Turkmenistan’s accession to the New York Convention represents the country’s latest step in the direction of upgrading its foreign arbitration laws. In September of 2021 the president of Turkmenistan ordered the Ministry of Justice to establish an International Arbitration Center under the Chamber of Commerce and Industry of Turkmenistan. These changes are primarily motivated by the desire to attract investment into the country and improve the business climate. However, the desire to improve foreign arbitration laws does not necessarily translate into the desire to improve the domestic arbitration laws. There is a discrepancy in the level of development and modernity between the domestic and foreign arbitration laws in Turkmenistan.
Turkmenistan does not have national arbitration law regulating the functioning of domestic arbitral tribunals and their procedure.6)Noah Rubins and Gorsha Sur, ‘Application of Article V of the New York Convention: A Central Asian Perspective’ (2008) 25 Journal of International Arbitration, p. 810. The establishment and functioning of domestic arbitral tribunals are subject to the Civil Procedural Code of Turkmenistan (2016) and the Directive on the Arbitral Tribunal, published as Annex 1 to the Civil Procedure Code (“Directive”). The Directive consists of 19 articles and lays down general guidelines on functioning of ad hoc tribunals. Per Article 1 of the Directive, citizens of Turkmenistan can submit any disputes to arbitration except for labor and family ones. However, rather broad mandates to arbitrate can be limited by requirements found in other laws. For instance, Articles 113 and 114 of the Land Code of Turkmenistan provides that land disputes are to be solved by the Cabinet of Ministers of Turkmenistan, the state body on land management, local executive bodies, local self-governance bodies and the courts of Turkmenistan. Article 3 of the Directive reads that arbitration tribunals must be established ad hoc based on special agreement between the parties. Further, in relevant part, the Directive reads that parties cannot waive their right to arbitrate until the term specified in the arbitration agreement has expired.
The Arbitration Procedural Code of Turkmenistan (2021) regulates proceedings brought before local courts, the Arbitration / Arbitrazh Courts and the Supreme Court of Turkmenistan.7)Arbitration Procedural Code of Turkmenistan (2021), Article 1. If the practice of other post-Soviet states is any indication, it seems that some would qualify the Arbitration Courts of the country as a permanent arbitral body within the meaning of Article 1.2 the New York Convention. Hence there is a confusion as to the material scope of applicability of the New York Convention in some post-Soviet states.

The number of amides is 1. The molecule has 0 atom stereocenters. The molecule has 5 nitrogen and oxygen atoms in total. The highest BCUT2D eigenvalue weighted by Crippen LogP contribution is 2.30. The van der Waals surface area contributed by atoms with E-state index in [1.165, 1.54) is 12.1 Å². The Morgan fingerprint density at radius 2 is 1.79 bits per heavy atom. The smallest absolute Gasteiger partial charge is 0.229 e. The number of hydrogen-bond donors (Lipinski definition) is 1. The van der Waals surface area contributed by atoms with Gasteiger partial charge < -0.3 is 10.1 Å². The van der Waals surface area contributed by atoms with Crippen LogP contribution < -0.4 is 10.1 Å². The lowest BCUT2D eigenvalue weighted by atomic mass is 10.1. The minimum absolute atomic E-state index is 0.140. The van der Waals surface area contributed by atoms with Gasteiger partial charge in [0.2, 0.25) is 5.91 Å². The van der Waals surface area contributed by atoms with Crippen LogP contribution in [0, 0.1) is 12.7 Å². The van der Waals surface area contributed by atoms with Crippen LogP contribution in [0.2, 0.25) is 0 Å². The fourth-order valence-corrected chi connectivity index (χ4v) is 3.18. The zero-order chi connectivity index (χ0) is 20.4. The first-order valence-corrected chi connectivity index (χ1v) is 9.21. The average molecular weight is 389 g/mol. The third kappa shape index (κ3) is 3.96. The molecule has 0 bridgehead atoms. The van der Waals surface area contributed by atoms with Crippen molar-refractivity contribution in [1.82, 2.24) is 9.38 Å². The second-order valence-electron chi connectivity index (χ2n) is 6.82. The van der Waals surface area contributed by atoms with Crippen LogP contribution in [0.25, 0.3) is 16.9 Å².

The desire of the Turkmen government to modernize its foreign arbitration system is driven by the need to improve the business climate to attract investment into the country. However, it is not clear what is holding the government of Turkmenistan back from reforming its domestic arbitration laws. One way to look at the issue is to examine the matter in the context of the exercise of political clout in the country. Totalitarian political structure of the state is another feature inherited from the Soviet Union. The country holds the title of the most authoritarian of all former Soviet states. As such, it is reasonable to expect unwillingness of the government to develop its domestic arbitration system. This is because privatization of administration of justice could be seen as a threat to governmental authority. As Gary Born put it, “[t]o the totalitarian state, with its doctrine of the all-enslaving power of the state arbitration means an attempt of private individuals to free an important part of their activities from the dominating yoke of the governing group.”8)Gary Born, International Commercial Arbitration, Vol. 1 (Kluwer Law International BV 2021), p. 50.
Turkmenistan’s accession to the Convention is a landmark event for the country that provides an extra layer of assurance and certainty for international businesses in the Turkmen jurisdiction. As it stands now it is too early to conclude what sort of effects the accession is going to have on Turkmenistan’s arbitration market. Political matters aside, the country needs to make further improvements to its laws for the development of its domestic arbitration market and to break away from legacy Soviet legal institutions.
|↑1||Noah Rubins and Gorsha Sur, ‘Application of Article V of the New York Convention: A Central Asian Perspective’ (2008) 25 Journal of International Arbitration, p. 809.|
|↑2||Rolf Knieper and Diora Ziyaeva, ‘Turkmenistan’ in Kaj Hobér and Yarik Kryvoi (eds), The Law and Practice of International Arbitration in the CIS Region, p. 348.|
|↑3||Hobér Kaj, Law and Practice of International Arbitration in the CIS Region (Kluwer Law International BV 2017), p. 4.|
|↑4||Ibid., p. 346.|
|↑6||Noah Rubins and Gorsha Sur, ‘Application of Article V of the New York Convention: A Central Asian Perspective’ (2008) 25 Journal of International Arbitration, p. 810.|
|↑7||Arbitration Procedural Code of Turkmenistan (2021), Article 1.|
|↑8||Gary Born, International Commercial Arbitration, Vol. 1 (Kluwer Law International BV 2021), p. 50.|